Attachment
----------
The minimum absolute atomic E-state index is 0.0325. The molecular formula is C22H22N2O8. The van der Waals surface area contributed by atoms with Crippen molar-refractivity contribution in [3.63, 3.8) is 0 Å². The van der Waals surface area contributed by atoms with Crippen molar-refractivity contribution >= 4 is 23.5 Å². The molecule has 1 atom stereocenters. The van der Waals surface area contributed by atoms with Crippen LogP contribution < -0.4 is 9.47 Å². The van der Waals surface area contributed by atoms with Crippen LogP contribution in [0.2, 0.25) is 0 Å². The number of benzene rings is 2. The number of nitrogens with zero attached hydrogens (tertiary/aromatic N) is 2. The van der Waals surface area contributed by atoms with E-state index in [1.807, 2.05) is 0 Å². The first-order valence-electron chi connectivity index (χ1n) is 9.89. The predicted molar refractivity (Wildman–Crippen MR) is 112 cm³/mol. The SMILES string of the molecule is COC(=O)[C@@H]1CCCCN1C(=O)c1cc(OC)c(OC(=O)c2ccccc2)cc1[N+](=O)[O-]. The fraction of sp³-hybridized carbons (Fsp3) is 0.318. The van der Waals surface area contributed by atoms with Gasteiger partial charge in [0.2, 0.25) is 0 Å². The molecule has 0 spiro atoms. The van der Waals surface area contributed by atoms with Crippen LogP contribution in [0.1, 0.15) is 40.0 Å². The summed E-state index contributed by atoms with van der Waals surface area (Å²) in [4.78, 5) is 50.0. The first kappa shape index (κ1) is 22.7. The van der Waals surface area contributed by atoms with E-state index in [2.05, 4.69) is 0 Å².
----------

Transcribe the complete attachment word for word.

The minimum absolute atomic E-state index is 0.0325. The molecular formula is C22H22N2O8. The van der Waals surface area contributed by atoms with Crippen molar-refractivity contribution in [3.63, 3.8) is 0 Å². The van der Waals surface area contributed by atoms with Crippen molar-refractivity contribution >= 4 is 23.5 Å². The molecule has 1 atom stereocenters. The van der Waals surface area contributed by atoms with Crippen LogP contribution < -0.4 is 9.47 Å². The van der Waals surface area contributed by atoms with Crippen LogP contribution in [0.2, 0.25) is 0 Å². The number of benzene rings is 2. The number of nitrogens with zero attached hydrogens (tertiary/aromatic N) is 2. The van der Waals surface area contributed by atoms with E-state index in [1.807, 2.05) is 0 Å². The first-order valence-electron chi connectivity index (χ1n) is 9.89. The predicted molar refractivity (Wildman–Crippen MR) is 112 cm³/mol. The SMILES string of the molecule is COC(=O)[C@@H]1CCCCN1C(=O)c1cc(OC)c(OC(=O)c2ccccc2)cc1[N+](=O)[O-]. The fraction of sp³-hybridized carbons (Fsp3) is 0.318. The van der Waals surface area contributed by atoms with Gasteiger partial charge in [0.2, 0.25) is 0 Å². The molecule has 0 spiro atoms. The van der Waals surface area contributed by atoms with Crippen LogP contribution in [0.1, 0.15) is 40.0 Å². The summed E-state index contributed by atoms with van der Waals surface area (Å²) in [4.78, 5) is 50.0. The first kappa shape index (κ1) is 22.7. The van der Waals surface area contributed by atoms with E-state index in [2.05, 4.69) is 0 Å².